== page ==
Angkor Wat, a history of crowds

EcoGo - Angkor Wat Site - PATA

Overcrowded in its day

Is Angkor Wat on your bucket list? The amazing temple capitol of the Khmer Empire, lasting from the 9th to 16th centuries, is worth visiting. The core city housed some 500,000 inhabitants and covered at least 400 acres. One million people also lived in the constellation of suburbs, possibly creating the largest pre-industrialized city on the planet.

According to archaeologist Christophe Pottier, the Khmer Empire vanished due to droughts and overcrowding throughout greater Angkor Wat. Radar studies revealed intricate hydraulic systems to support the population. Reliable monsoon weather became irregular by the 14th century, likely leading to the empire’s demise.

Natural overgrowth successfully hid some 74 temple areas, fascinating architecture, religious evolution and cultural history. We’re fortunate the temple capitol was rediscovered and partly excavated centuries later.

Overcrowded in its honor

Before the late 1980s, few travelers set foot in the Angkor Wat area. As Cambodia entered a peaceful period, it became more accessible to travel and stay nearby. Yet this UNESCO World Heritage Site now draws more than two million tourists annually — double who lived there in Khmer times.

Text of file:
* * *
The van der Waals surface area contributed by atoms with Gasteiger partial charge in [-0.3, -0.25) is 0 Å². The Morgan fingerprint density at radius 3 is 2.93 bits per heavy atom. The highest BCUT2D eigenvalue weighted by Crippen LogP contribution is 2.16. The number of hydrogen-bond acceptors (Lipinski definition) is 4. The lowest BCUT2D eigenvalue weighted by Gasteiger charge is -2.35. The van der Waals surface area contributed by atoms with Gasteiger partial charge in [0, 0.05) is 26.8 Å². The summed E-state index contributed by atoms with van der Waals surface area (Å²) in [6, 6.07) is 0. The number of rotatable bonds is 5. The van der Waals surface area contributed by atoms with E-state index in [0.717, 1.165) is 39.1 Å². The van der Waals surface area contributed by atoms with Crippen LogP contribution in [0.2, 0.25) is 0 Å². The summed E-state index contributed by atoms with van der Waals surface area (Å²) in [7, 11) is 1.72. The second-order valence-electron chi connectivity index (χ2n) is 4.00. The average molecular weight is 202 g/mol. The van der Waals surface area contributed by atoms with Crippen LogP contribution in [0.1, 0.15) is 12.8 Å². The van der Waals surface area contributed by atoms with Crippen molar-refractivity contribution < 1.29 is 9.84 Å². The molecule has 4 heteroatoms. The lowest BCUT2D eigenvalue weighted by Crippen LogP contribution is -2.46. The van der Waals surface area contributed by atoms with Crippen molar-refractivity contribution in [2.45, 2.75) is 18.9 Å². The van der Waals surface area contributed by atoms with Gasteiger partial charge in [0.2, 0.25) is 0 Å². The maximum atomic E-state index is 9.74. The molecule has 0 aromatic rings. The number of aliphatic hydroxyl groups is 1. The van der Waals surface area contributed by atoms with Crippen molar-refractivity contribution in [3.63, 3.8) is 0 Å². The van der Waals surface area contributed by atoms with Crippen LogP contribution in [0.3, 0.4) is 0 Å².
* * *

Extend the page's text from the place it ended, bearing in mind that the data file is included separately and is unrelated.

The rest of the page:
The area clearly suffers from crowds queuing to visit the main temple. More than 5,000 daily visitors easily herd together and follow established daily routes and schedules. Of course, some visitors avoid rushes by touring during off-hours or the off-season.

Traveling more independently

At EcoGo, we appreciate this Globe and Mail overview since it includes visitor suggestions. You don’t have to become a Angkor Wat expert to try them out, either.

  • Stay on after sunrise when most tour buses return to town for breakfast. Timing is crucial! Also, for the rest of Angkor (as opposed to Angkor Wat) there are many smaller little-vYisited temples you can enjoy to yourself.
  • Mountain bike. You can get to areas the drivers won’t go and the regular bikes can’t. Maybe $3 more each day.
  • Get a private guide and do the “tour” in reverse. We got to each spot just as the crowds were leaving and had them to ourselves.
  • Hire a tuk-tuk driver for the day and let him suggest a route for the temples on your list. He wants to avoid the crowds too! That’s assuming you’re looking to see multiple temples and not just Angkor Wat.
  • I visited in the off-season…and experienced very little crowding. It was magical.
  • It’s a big place. Just keep walking and eventually you’ll be blissfully alone.

This post was written by Nicole

This entry was posted on Tuesday, November 10th, 2015 at 12:12 am

Categories: EcoGo Dispatches,Ecotourism Destinations Tags: ,